5.  Fantastic acting. You probably think I’m joking, since Star Trek is known for its heavy-handedness and William Shatner style; but there are some really amazing performances: Brent Spiner, a Broadway veteran, convincingly plays the emotionless Data as well as Data’s misguided human creator Soongh and his corrupt counterpart Lore; Patrick Stewart, with his Shakespearean experience, plays Captain Picard with grace and deep emotion; and Andrew Robinson (who played the serial killer in Dirty Harry!) brings mesmerizing complexity to the role of clever, obsequious Garak, the “simple tailor” with a dark past that’s never quite revealed. Garak’s ever-changing life story and his subtle manipulation of everyone around him make him fascinating to watch.

 

Andrew Robinson as Garak

6.  The Ferengi, chiefly present in Deep Space Nine, offer spectacular comic relief. They’re a race of swindlers, and their lovingly detailed society is built around Sacred Commerce and the Rules of Acquisition (“Employees are the rungs on the ladder of success. Don’t hesitate to step on them”). The character Q, from Next Generation and Voyager, is hilarious every time he shows up. He’s an omnipotent but silly being from the supremely evolved Q “Continuum” who shows up at inconvenient moments either to lecture humanity on its primitiveness or to use his powers to amuse himself by annoying the busy crewmen. Next Generation and Voyager also feature a lot of comic relief episodes on the holodeck, where the crew can unwind in any simulated setting they can imagine–historical, fictional, or fantastical.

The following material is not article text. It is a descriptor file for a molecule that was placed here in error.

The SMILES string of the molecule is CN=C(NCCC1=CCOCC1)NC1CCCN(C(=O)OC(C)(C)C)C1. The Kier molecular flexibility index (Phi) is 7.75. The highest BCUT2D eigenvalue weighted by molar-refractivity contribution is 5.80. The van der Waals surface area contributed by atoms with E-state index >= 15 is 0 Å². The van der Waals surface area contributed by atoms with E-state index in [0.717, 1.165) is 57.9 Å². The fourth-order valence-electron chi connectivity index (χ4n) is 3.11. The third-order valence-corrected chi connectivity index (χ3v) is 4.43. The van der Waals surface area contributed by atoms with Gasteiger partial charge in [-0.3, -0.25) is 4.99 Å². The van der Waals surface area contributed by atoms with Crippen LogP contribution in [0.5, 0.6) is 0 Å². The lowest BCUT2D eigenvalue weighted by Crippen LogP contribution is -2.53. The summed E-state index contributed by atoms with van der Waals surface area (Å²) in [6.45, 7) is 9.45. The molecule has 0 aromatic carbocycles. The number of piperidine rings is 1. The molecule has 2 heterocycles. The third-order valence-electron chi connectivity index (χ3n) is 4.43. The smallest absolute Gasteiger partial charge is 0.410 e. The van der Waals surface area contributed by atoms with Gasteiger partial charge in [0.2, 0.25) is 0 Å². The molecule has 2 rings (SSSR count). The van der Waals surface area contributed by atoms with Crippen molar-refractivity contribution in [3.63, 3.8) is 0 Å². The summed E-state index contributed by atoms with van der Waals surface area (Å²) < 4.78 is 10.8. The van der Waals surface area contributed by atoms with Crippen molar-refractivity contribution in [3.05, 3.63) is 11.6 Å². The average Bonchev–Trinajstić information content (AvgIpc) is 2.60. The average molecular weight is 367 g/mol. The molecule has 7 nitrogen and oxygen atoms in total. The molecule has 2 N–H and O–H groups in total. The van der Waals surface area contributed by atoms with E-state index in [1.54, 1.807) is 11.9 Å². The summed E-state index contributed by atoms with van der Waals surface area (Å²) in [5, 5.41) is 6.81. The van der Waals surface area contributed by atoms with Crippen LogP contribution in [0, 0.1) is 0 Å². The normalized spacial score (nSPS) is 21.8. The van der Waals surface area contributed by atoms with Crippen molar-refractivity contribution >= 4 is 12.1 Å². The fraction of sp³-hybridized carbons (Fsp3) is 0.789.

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7.  I don’t care what you say, William Shatner is cute.

Make sure to visit Kelly at http://www.thisaintthelyceum.org for the rest of the 7 Quick Takes!

 

 

7 Quick Takes: Kids’ Shows that are not Horrible

Seven kids’ shows that are not horrible, in order from “shows I can’t help sitting down and watching with the kids” to “shows I don’t mind in the background” to “shows I’m not crazy about, but are remarkably unobnoxious.”  These are all available on Netflix or Amazon Prime.

1. Pocoyo


I was skeptical, but this is pretty hilarious. Fun soundtrack, ducks who can dance like Michael Jackson, and narration by Stephen Fry.  Here’s a pretty creative episode featuring Ride of the Valkyries:

2. Peep and the Big Wide World